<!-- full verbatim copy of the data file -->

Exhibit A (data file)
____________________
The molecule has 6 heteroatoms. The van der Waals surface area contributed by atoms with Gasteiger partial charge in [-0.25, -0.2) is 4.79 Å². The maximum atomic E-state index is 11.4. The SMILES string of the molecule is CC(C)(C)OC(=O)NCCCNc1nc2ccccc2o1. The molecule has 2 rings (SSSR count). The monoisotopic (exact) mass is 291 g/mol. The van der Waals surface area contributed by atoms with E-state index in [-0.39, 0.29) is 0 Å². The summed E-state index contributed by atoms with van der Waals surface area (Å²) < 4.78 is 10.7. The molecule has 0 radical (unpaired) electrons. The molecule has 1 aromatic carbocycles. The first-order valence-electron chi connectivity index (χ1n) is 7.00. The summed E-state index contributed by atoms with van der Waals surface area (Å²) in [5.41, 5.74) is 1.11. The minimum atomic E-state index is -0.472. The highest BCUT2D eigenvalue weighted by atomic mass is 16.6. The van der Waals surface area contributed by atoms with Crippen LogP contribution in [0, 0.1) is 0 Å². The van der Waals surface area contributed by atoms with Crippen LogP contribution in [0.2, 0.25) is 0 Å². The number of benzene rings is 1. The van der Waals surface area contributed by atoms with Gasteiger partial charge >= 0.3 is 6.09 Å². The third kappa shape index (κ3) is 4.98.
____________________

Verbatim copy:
The molecule has 6 heteroatoms. The van der Waals surface area contributed by atoms with Gasteiger partial charge in [-0.25, -0.2) is 4.79 Å². The maximum atomic E-state index is 11.4. The SMILES string of the molecule is CC(C)(C)OC(=O)NCCCNc1nc2ccccc2o1. The molecule has 2 rings (SSSR count). The monoisotopic (exact) mass is 291 g/mol. The van der Waals surface area contributed by atoms with E-state index in [-0.39, 0.29) is 0 Å². The summed E-state index contributed by atoms with van der Waals surface area (Å²) < 4.78 is 10.7. The molecule has 0 radical (unpaired) electrons. The molecule has 1 aromatic carbocycles. The first-order valence-electron chi connectivity index (χ1n) is 7.00. The summed E-state index contributed by atoms with van der Waals surface area (Å²) in [5.41, 5.74) is 1.11. The minimum atomic E-state index is -0.472. The highest BCUT2D eigenvalue weighted by atomic mass is 16.6. The van der Waals surface area contributed by atoms with Crippen LogP contribution in [0, 0.1) is 0 Å². The van der Waals surface area contributed by atoms with Crippen LogP contribution in [0.2, 0.25) is 0 Å². The number of benzene rings is 1. The van der Waals surface area contributed by atoms with Gasteiger partial charge >= 0.3 is 6.09 Å². The third kappa shape index (κ3) is 4.98.